The WannaCry Ransomware attack on computer systems all over the world from the weekend is one of the most successive digital disasters of the Internet era. But what initially looked like a genius of gifted hackers looks more and more like sloppy amateur work in the eyes of security experts. Because the criminals behind WannaCry had made avoidable mistakes on practically every corner.
While the Ransomware attack with the nickname WannaCry (or also Wcrypt) is still in progress, the international community of Internet security experts is especially amazed by numerous flaws of malware developers.
Although hackers were able to infect more than 200,000 computer systems in 150 countries by exploiting a security vulnerability in Windows XP. This is a weakness of the Microsoft operating system, which the US intelligence service NSA knew but had kept behind for a long time to be able to use it as a secret backdoor.
The malicious software, which is to extort ransom money, lame British hospitals, infected ATMs and led to the German railway to blackout the timetable ads. But now analysts say a number of developer failures have severely restricted the extent of the attack and the potential prey.
The weak points include – a built-in stop switch for the attack that a malware expert could quickly find and thus prevent worse; An awkward handling of the ransom payment using Bitcoin, which makes it easy for professionals to track where the prey migrates; And finally the implementation of the blackmail function in the software itself. The Ransomware is so sloppily programmed, experts say that their developers can not recognize which victims paid for the release of their information and which not.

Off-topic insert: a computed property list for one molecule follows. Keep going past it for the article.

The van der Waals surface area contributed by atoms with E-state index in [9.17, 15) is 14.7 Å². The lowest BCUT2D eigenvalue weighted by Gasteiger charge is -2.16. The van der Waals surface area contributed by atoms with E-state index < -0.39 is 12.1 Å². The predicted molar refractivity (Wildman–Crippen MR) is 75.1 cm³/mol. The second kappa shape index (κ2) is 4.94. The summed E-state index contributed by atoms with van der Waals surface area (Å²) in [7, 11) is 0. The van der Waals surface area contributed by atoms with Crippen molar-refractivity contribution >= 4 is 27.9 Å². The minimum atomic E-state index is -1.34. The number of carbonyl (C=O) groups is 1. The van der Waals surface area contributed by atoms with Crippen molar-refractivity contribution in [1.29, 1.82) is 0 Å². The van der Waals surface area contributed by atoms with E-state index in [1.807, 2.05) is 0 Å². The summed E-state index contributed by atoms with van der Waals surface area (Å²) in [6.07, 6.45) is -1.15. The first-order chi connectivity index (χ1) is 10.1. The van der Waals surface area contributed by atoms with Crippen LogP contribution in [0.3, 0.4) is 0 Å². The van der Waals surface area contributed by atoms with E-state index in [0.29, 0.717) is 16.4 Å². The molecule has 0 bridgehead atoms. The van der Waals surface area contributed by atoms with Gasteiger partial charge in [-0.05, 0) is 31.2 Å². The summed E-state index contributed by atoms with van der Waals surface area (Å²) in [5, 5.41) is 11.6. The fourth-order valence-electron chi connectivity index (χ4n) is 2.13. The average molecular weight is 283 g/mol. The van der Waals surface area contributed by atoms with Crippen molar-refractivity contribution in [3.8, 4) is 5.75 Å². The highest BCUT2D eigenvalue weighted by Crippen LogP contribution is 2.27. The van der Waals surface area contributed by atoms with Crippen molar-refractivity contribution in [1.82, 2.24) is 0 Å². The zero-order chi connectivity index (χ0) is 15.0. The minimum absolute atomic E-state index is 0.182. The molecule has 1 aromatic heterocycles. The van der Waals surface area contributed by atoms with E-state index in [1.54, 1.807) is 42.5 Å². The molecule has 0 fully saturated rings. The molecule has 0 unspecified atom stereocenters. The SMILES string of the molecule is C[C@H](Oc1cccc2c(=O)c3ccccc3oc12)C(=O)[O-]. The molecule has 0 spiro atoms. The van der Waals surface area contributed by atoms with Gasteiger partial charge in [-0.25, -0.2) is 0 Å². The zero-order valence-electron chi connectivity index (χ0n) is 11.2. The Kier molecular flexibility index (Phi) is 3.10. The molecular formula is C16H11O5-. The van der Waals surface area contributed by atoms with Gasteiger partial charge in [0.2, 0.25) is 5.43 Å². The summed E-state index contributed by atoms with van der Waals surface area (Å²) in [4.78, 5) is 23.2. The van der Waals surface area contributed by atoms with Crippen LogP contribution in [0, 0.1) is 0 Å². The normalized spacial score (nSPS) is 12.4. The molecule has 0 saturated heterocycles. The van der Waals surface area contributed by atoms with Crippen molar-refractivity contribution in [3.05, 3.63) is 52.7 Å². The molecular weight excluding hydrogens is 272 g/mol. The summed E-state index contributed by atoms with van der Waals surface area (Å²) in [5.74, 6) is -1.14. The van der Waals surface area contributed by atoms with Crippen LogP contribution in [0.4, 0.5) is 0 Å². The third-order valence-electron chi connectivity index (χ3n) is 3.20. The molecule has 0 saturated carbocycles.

The fact that an attack, which was apparently so amateurly planned, could nevertheless have such far-reaching consequences. It shows that if professional criminals take an example at WannaCry and perfect the principle, the damage could be significantly larger.
So far, the WannaCry hackers have captured the equivalent of around 60,000 euros – a fraction of the millions of profits that professional-made ransomware attacks can otherwise make. The damage is high, the public’s attention is even higher, the police and the judicial authorities are on alert, and at the same time, the profit margin is as low as we have ever seen in a moderate or even a small Ransomware attack.
The meager profit is at least partly due to fundamental weaknesses in the ransom function, says Matthew Hickey of Hackerhouse in London, a provider of security services. When Hickey investigated the blackmail software over the weekend, he found that the code lacked a crucial function: WannaCry does not automatically check whether a victim has paid the ransom of $ 300 by making each payment – which is done in Bitcoin – Unambiguously identifiable bitcoin address. Instead, the hackers rely on four Bitcoin addresses, which are built into the code of the software.
As a result, instead of being able to verify payments automatically, the attackers have to check each case individually. This might happen with a manageable number of extortion victims – but with hundreds of thousands, it becomes impossible. This method, warns the expert, inevitably causes the criminals not to take care of the victims, even if the victims pay the ransom.
The four static Bitcoin addresses not only make hackers hassle-free – they also allow security experts and judicial authorities to more easily track down criminals as soon as anybody tries to redeem the Bitcoin. Because all transactions in the crypt diet are publicly visible – thanks to the so-called blockchain.